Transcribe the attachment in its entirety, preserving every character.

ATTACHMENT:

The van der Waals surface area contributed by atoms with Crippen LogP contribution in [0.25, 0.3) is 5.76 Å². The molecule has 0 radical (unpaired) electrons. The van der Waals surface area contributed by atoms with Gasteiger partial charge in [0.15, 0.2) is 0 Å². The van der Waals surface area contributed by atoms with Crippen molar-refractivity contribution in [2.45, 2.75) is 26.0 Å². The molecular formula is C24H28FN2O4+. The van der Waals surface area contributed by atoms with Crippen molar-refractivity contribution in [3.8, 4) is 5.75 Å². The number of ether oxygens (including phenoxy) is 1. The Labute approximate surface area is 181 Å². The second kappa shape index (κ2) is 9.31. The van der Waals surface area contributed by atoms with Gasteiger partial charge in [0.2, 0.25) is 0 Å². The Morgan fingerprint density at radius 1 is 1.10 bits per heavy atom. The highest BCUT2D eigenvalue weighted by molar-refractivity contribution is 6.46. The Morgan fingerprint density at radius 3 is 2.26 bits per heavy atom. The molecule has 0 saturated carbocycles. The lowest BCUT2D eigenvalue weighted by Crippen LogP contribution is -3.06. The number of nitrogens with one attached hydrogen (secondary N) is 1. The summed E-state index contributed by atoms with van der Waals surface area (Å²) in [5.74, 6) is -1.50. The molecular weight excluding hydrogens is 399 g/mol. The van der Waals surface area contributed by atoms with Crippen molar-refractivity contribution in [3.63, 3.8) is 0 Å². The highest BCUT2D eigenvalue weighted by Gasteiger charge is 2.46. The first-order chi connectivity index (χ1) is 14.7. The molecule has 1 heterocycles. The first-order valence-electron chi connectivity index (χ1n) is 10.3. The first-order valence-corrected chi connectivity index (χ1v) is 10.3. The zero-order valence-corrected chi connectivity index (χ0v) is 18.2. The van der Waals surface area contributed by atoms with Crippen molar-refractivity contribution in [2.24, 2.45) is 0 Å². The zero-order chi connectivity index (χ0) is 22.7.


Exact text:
The van der Waals surface area contributed by atoms with Crippen LogP contribution in [0.25, 0.3) is 5.76 Å². The molecule has 0 radical (unpaired) electrons. The van der Waals surface area contributed by atoms with Gasteiger partial charge in [0.15, 0.2) is 0 Å². The van der Waals surface area contributed by atoms with Crippen molar-refractivity contribution in [2.45, 2.75) is 26.0 Å². The molecular formula is C24H28FN2O4+. The van der Waals surface area contributed by atoms with Crippen molar-refractivity contribution in [3.8, 4) is 5.75 Å². The number of ether oxygens (including phenoxy) is 1. The Labute approximate surface area is 181 Å². The second kappa shape index (κ2) is 9.31. The van der Waals surface area contributed by atoms with Gasteiger partial charge in [0.2, 0.25) is 0 Å². The Morgan fingerprint density at radius 1 is 1.10 bits per heavy atom. The highest BCUT2D eigenvalue weighted by molar-refractivity contribution is 6.46. The Morgan fingerprint density at radius 3 is 2.26 bits per heavy atom. The molecule has 0 saturated carbocycles. The lowest BCUT2D eigenvalue weighted by Crippen LogP contribution is -3.06. The number of nitrogens with one attached hydrogen (secondary N) is 1. The summed E-state index contributed by atoms with van der Waals surface area (Å²) in [5.74, 6) is -1.50. The molecular weight excluding hydrogens is 399 g/mol. The van der Waals surface area contributed by atoms with Crippen molar-refractivity contribution in [3.63, 3.8) is 0 Å². The highest BCUT2D eigenvalue weighted by Gasteiger charge is 2.46. The first-order chi connectivity index (χ1) is 14.7. The molecule has 1 heterocycles. The first-order valence-electron chi connectivity index (χ1n) is 10.3. The first-order valence-corrected chi connectivity index (χ1v) is 10.3. The zero-order valence-corrected chi connectivity index (χ0v) is 18.2. The van der Waals surface area contributed by atoms with Crippen molar-refractivity contribution in [2.24, 2.45) is 0 Å². The zero-order chi connectivity index (χ0) is 22.7.